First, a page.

I was wandering around blog land today, catching up on things, and followed a link from Bitch. Ph.D, to a fantastic rant on Nyarlathotep's Miscellany about a recent Salon article about the plus-sized teen store Torrid:
You know what it took for me to start exercising? Let me tell you: a burning desire to have a functioning heart, and -- this is important -- complete acceptance of my fat body just as it is. Because it's hard to work out if your motivation is self-hate -- what you're consigning yourself to then is thirty minutes a day of concentrated, undistracted self-hatred (along with sweating, puffing, and sore muscles) that could be easily avoided by eating a chocolate bar and reading an absorbing novel.
I had read the Salon article a couple of days ago and was prepared to hate it based on the headline and the little promo blurb, but the article itself was good and pretty much agreed with what I think, which is that feeling miserable and humiliated about being fat is not a good way to motivate young women towards health and well-being.
Which kind of seems obvious to me, but when it comes to fat, most people's minds appear to undergo a stunning breakdown into rabidity. If it wasn't usually so scary and so hurtful it would be fascinating to observe.
Looking back at photos of myself as a teen, I feel like Alice falling through the Looking Glass; surely that's not ME? I had a mental image of such a huge and disgusting body in those days. I'm going to post a photo of myself at the age of 16 so you can join me in my reality check. I'm the one in the middle.
Now, what's obvious enough is that I have TITS. In the 70s, you weren't supposed to have tits. But that dress, which I remember with great fondness, was a size 10. I'm 5 foot 10. What was wrong with my brain, that I couldn't see what's perfectly obvious to me now at the age of 46, that I was well... actually really beautiful? Sorry for being a vain bitch, but there ya go. I was a knockout at 16. Too bad I had no clue on this earth.
So, what did having a nightmare case of self-hatred do for me as a teen? Gave me a life-threatening case of bulimia. And every year of my life, I got heavier and heavier, instead of the opposite. Yeah, that shame thing, that hard-to-buy-clothes thing, all that guilt and self-disgust, worked really well, didn't it?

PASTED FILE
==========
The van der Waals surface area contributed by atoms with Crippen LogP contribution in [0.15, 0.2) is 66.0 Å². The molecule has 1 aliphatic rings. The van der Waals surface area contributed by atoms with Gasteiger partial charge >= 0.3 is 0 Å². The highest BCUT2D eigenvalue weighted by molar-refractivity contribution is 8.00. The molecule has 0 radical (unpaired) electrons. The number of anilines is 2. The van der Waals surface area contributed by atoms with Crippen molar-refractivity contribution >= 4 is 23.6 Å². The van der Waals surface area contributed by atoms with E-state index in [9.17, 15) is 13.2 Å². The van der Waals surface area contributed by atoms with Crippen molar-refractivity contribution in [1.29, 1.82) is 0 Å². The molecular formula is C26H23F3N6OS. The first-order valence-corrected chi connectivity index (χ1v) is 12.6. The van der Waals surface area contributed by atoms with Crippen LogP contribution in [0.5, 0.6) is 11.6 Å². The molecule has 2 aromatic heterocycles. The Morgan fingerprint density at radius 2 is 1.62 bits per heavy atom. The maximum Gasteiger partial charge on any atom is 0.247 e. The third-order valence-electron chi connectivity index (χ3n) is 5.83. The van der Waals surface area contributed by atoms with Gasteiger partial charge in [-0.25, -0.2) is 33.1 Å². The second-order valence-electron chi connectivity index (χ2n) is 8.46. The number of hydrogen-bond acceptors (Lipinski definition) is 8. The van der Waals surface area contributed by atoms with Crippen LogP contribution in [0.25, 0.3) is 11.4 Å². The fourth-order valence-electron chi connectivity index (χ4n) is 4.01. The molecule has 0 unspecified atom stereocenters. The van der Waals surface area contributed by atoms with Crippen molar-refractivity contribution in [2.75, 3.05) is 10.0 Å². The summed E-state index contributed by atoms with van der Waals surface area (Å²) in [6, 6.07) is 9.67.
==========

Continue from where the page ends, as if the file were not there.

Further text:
Going back to Nyarly's rant:
Anyway, thank heavens for Torrid, which has the cutest shoes on earth and a wonderful wardrobe of totally work-inappropriate attire, and for Lane Bryant, and Junonia, and every other place that's made being a fat girl something a little more like a regular life and a little less like a purgatory populated entirely with wind pants, mumuus, and sackcloth. And as for people who wring their hands over the whole penomenon, may they spend an afternoon in a mall where nothing fits them and see what shame motivates them to do. Ten dollars says you won't find them on a Stairmaster.
I happily admit I didn't spend the last 20+ years of my life trying to lose weight or agonizing over it. I did my best to drain the abscess of self-loathing and just live my life. And as I've recounted elsewhere, I finally decided that I did want to lose weight, and since that day in May of 2003, I've lost 120 pounds. But the real point about life is not to meet some standard of a "healthy weight," but to BE healthy, emotionally, physically, and mentally, to find a way of eating and moving that feels healthy to you at whatever weight you are. And it would be best if we didn't have to spend two decades clawing through a legacy of self-loathing and shame before we could get on with all that.
Oh, and I want to go on record here that we should get to wear cute clothes while we do.